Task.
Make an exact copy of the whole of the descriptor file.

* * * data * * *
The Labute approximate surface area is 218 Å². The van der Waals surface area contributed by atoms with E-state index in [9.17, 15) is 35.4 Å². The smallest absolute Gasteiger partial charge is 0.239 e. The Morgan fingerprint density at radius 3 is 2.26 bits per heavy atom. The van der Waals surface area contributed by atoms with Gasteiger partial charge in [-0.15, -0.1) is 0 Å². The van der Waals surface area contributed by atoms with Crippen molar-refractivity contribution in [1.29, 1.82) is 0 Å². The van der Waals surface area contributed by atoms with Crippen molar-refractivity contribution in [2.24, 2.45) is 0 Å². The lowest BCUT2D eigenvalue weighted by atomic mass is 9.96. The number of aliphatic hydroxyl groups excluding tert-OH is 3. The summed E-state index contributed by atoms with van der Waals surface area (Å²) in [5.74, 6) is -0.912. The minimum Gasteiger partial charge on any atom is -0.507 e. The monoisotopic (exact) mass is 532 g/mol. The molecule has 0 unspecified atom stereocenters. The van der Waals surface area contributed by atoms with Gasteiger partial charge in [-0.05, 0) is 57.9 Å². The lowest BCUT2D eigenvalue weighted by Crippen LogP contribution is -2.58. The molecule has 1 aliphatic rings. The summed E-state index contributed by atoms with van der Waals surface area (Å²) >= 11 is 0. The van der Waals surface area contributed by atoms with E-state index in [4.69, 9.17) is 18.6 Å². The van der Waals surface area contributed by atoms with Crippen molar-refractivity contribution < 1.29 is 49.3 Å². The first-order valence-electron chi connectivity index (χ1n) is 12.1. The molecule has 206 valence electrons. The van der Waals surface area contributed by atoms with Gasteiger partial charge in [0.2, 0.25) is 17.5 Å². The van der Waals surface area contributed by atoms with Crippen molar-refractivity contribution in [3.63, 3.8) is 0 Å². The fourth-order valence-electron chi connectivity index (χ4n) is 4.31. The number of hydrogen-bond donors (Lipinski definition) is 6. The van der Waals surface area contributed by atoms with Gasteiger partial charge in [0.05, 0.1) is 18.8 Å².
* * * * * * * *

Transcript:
The Labute approximate surface area is 218 Å². The van der Waals surface area contributed by atoms with E-state index in [9.17, 15) is 35.4 Å². The smallest absolute Gasteiger partial charge is 0.239 e. The Morgan fingerprint density at radius 3 is 2.26 bits per heavy atom. The van der Waals surface area contributed by atoms with Gasteiger partial charge in [-0.15, -0.1) is 0 Å². The van der Waals surface area contributed by atoms with Crippen molar-refractivity contribution in [1.29, 1.82) is 0 Å². The van der Waals surface area contributed by atoms with Crippen molar-refractivity contribution in [2.24, 2.45) is 0 Å². The lowest BCUT2D eigenvalue weighted by atomic mass is 9.96. The number of aliphatic hydroxyl groups excluding tert-OH is 3. The summed E-state index contributed by atoms with van der Waals surface area (Å²) in [5.74, 6) is -0.912. The minimum Gasteiger partial charge on any atom is -0.507 e. The monoisotopic (exact) mass is 532 g/mol. The molecule has 0 unspecified atom stereocenters. The van der Waals surface area contributed by atoms with Gasteiger partial charge in [-0.05, 0) is 57.9 Å². The lowest BCUT2D eigenvalue weighted by Crippen LogP contribution is -2.58. The molecule has 1 aliphatic rings. The summed E-state index contributed by atoms with van der Waals surface area (Å²) >= 11 is 0. The van der Waals surface area contributed by atoms with E-state index in [4.69, 9.17) is 18.6 Å². The van der Waals surface area contributed by atoms with Crippen molar-refractivity contribution < 1.29 is 49.3 Å². The first-order valence-electron chi connectivity index (χ1n) is 12.1. The molecule has 206 valence electrons. The van der Waals surface area contributed by atoms with Gasteiger partial charge in [0.2, 0.25) is 17.5 Å². The van der Waals surface area contributed by atoms with Crippen molar-refractivity contribution in [3.63, 3.8) is 0 Å². The fourth-order valence-electron chi connectivity index (χ4n) is 4.31. The number of hydrogen-bond donors (Lipinski definition) is 6. The van der Waals surface area contributed by atoms with Gasteiger partial charge in [0.05, 0.1) is 18.8 Å².